Generative Adversarial Networks (GANs) are constantly improving year over the year. In October 2021, NVIDIA presented a new model, StyleGAN3, that outperforms StyleGAN2 with its hierarchical refinement. The new model resolves “sticking issues” of StyleGAN2 and learns to mimic camera motion. Moreover, StyleGAN3 promises to improve the models for video and animation generation.
That’s impressive progress, compared to 2014 when GANs entered the picture with low-resolution images. We are also witnessing applications beyond simple images generation. They include but are not limited to: medical products, training data, scientific simulation development, improvements for augmented reality (AR) experience, and speech enhancement and generation. Let’s delve into the most impressive applications we’ve got so far!
Lots of articles illustrate the GANs abilities when it comes to image generation and editing. You’ve probably read about functions like face aging, text-to-image translation, frontal face view or pose generation, and so on. As a starter, we recommend 18 Impressive Applications of Generative Adversarial Networks (GANs) and Best Resources for Getting Started With GANs by Jason Brownlee. In this article, we’d like to delve into the latest applications of GANs in real life to go deeper.
Labeling medical datasets is expensive and time-consuming, but it seems like GANs have something to offer. Since GANs predominantly belong to the data augmentation techniques, we'd like to dwell on the latest updates in healthcare. Data augmentation is about GANs helping computer vision professionals struggling with class imbalance, leading to biased models while training datasets. Data augmentation, ensured by GANs, helps fight overfitting and the inability to generalize novel examples. So this is how GANs are increasing performance for underrepresented classes of chest X-ray classification, as per the research of Sundaram et al. in 2021. They proved that GANs-based data augmentation is more efficient than standard data augmentation. Meanwhile, researchers point out that GAN data augmentation was most effective when applied to small, significantly imbalanced datasets. Also, it has a limited impact on large datasets. Also, researchers from the University of New Hampshire, in the US, demonstrated that GANs-based data augmentation is beneficial for neuroimaging. Functional near-infrared spectroscopy (fNIRS) belongs to the neuroimaging techniques for mapping the functioning human cortex. By the way, fNIRS applies to brain-computer interfaces, so a large amount of new data for deep learning classification training is crucial. Conditional Generative Adversarial Networks (CGAN), combined with a CNN classifier, led to the 96.67% task classification accuracy, as per the research of Sajila D. Wickramaratne and Shaad Mahmud in 2021.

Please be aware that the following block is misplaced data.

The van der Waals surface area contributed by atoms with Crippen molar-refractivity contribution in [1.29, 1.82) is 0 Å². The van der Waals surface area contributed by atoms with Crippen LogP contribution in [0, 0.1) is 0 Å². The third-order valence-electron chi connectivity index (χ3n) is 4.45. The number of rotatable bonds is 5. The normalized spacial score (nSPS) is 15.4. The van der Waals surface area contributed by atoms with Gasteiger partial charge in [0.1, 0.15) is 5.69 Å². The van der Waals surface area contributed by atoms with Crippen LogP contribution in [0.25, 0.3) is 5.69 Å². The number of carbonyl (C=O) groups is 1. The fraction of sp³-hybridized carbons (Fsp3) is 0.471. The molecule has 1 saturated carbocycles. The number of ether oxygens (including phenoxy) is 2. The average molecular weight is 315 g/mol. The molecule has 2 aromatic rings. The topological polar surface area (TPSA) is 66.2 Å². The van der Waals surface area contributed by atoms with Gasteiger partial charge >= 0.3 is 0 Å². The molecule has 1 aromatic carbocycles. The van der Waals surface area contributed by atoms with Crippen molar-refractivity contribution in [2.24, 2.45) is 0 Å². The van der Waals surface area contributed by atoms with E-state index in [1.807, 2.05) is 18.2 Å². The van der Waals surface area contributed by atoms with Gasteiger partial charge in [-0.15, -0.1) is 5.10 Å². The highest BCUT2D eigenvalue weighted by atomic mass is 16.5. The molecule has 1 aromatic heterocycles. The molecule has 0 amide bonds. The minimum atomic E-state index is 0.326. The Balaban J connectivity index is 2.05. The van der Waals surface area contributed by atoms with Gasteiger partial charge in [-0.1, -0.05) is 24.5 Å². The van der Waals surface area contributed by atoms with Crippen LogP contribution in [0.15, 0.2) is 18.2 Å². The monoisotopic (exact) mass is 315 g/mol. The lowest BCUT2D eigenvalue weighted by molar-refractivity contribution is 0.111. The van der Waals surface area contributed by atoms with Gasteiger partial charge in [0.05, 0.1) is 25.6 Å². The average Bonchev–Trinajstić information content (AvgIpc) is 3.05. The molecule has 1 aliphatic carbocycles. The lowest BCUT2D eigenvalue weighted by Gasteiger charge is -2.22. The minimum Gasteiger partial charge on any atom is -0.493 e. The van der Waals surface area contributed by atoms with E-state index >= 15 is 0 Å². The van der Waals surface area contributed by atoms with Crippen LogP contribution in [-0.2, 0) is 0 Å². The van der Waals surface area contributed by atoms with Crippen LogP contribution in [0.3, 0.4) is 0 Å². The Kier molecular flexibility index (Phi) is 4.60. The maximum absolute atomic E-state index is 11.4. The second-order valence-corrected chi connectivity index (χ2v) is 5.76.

Researchers from the University of California, Berkeley and Glidewell Dental Labs presented one of the first real applications for medical product development. With the help of generative models, dental crowns can be designed to reach the same morphology quality as dental experts do. It takes years of training to develop synthetic crowns for a professional in the dental industry. Thus, it paves the way for the mass customization of products in the healthcare industry. At the same time, GANs come as a good fit for super-resolution medical imaging like low dose Computer Tomography (CT), low field magnetic resonance imaging (MRI). GANs-based method, proposed in 2020, Medical Images SR using Generative Adversarial Networks (MedSRGAN) increase radiologists' efficiency. Thus, it helps to increase the quality of scans and avoid harmful effects this procedure may bring.